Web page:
Lawmakers favor special session on Medicaid, DHS

Published 5:00 am Monday, June 28, 2004

Like their colleagues and constituents, Lincoln County lawmakersare keeping an eye on the Governor’s Mansion as a Thursday deadlineon Medicaid and the Department of Human Services nears.

Thursday, the start of the state’s new fiscal year, is the daythat 65,000 Medicaid recipients are to be shifted to Medicarecoverage and DHS is to cease to exist. Lawmakers are waiting to seeif Gov. Haley Barbour will call a special session to address thecontroversial Medicaid situation and to reauthorize DHS.

“It is certainly my hope that he will call us into specialsession to address Medicaid and the 65,000 that are to betransitioned,” said Dist. 39 Cindy Hyde-Smith, who also expressedconcerns about 45,000 children on the DHS case load.

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Dist. 92 Rep. Dr. Jim Barnett also hopes for a special sessionchance.

“I hope we can change this, because it is wrong,” Barnettsaid.

Dist. 53 Rep. Bobby Moak said the legislature is “wide open” tohaving a special session. Through Sunday, lawmakers had notreceived word of a special session.

“If he is, he is for whatever reason, waiting until the lastminute,” Moak said.

Moak speculated that Barbour is awaiting federal word on waiversto allow 18,000 Medicaid recipients to remain covered.

“I expect some of those to come through,” Moak said. “But evenso, we’ve still got 40,000 who are being left in the lurch thatwe’ve got to take care of.”

Lawmakers are concerned that those being moved off Medicaid willnot be able to pay for needed prescription drugs under Medicareallowances. Under dual eligibility, Moak pointed out that someMedicaid recipients are already under Medicare.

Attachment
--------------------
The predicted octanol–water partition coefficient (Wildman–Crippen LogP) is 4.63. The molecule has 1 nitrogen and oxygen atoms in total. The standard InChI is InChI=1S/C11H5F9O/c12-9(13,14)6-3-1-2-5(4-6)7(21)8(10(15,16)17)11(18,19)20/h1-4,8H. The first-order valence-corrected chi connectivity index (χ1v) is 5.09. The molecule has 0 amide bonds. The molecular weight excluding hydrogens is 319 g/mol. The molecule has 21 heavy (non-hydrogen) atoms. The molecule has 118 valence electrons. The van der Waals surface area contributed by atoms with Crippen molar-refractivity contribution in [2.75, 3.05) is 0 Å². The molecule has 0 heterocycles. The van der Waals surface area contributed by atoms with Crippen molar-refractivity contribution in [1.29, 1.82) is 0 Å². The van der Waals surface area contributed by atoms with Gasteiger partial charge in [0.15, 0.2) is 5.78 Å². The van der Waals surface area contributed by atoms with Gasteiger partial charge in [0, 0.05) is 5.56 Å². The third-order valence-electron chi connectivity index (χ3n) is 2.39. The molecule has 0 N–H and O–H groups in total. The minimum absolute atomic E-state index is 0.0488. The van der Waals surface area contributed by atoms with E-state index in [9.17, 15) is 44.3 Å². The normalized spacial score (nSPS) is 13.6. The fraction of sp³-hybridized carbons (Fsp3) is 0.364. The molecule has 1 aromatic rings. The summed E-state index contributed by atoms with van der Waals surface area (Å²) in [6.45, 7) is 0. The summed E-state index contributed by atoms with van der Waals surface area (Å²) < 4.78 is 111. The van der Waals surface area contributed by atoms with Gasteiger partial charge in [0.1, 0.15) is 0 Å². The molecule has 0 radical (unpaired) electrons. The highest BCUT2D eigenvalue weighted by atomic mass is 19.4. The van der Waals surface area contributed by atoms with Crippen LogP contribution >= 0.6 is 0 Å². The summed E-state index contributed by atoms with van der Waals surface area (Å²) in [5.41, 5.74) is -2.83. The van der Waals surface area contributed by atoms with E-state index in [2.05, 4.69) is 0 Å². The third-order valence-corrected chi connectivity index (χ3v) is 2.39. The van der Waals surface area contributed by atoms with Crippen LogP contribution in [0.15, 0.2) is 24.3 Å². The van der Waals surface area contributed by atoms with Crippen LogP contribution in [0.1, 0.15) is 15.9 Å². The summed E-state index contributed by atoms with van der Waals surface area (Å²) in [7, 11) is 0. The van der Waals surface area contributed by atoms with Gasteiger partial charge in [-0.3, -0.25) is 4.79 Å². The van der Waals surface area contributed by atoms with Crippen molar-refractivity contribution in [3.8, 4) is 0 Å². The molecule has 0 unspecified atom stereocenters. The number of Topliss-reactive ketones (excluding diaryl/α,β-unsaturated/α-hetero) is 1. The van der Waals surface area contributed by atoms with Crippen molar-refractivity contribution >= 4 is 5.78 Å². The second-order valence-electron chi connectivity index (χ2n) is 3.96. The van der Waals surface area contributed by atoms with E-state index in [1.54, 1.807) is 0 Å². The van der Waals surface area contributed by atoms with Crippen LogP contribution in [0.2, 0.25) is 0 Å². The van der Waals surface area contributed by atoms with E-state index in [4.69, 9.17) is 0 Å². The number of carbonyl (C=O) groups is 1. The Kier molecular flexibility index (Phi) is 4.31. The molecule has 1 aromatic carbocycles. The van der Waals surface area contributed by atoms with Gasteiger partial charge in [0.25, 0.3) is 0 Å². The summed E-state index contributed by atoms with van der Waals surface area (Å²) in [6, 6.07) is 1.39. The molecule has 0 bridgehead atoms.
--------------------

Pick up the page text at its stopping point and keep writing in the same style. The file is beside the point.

“We’re not doing anything new for them,” Moak said.

Hyde-Smith expressed support for delaying the Medicaid changesuntil January. Currently, the only suggestions have been to delayuntil October.

Instead of recipients in the Poverty Level Aged Disabled (PLAD)category, Barnett said the legislature should take a close look atremoving those who are on Medicaid fraudulently.

“Those are the ones we ought to take off,” Barnett said, addingthat he supported Barbour’s plan for six-month recertification. “Itwould take thousands and thousands off.”

Medicaid officials estimate it will take up over $60 million tocontinue coverage. Barnett speculated that could be taken from thetobacco trust fund while Moak said the cost could be covered bysavings during the regular session.

“We’ve already made cuts in other areas for $105 million insavings,” Moak said.

Regarding DHS operations, Moak said Barbour could expect an”immediate legal challenge” should the governor try to continue torun the agency by executive order. Moak cited an Attorney General’sopinion indicating the governor did not have that authority.

While reauthorizing DHS for another year could be a simplematter, Moak said the DHS legislation is the only avenue foraddressing the Medicaid issues. He expected the House would followthe same path should a special session be called.

In 1999, when the legislature expanded Medicaid rolls to coverpeople making up to 135 percent of the poverty level, Moak said thestate received additional federal funds.

Moak said no one could have anticipated the federal governmentceasing the additional funding, as it is scheduled to do in January2006. He said the group targeted for Medicaid changes is not goingto go away.

“We might as well start dealing with it now,” Moak said.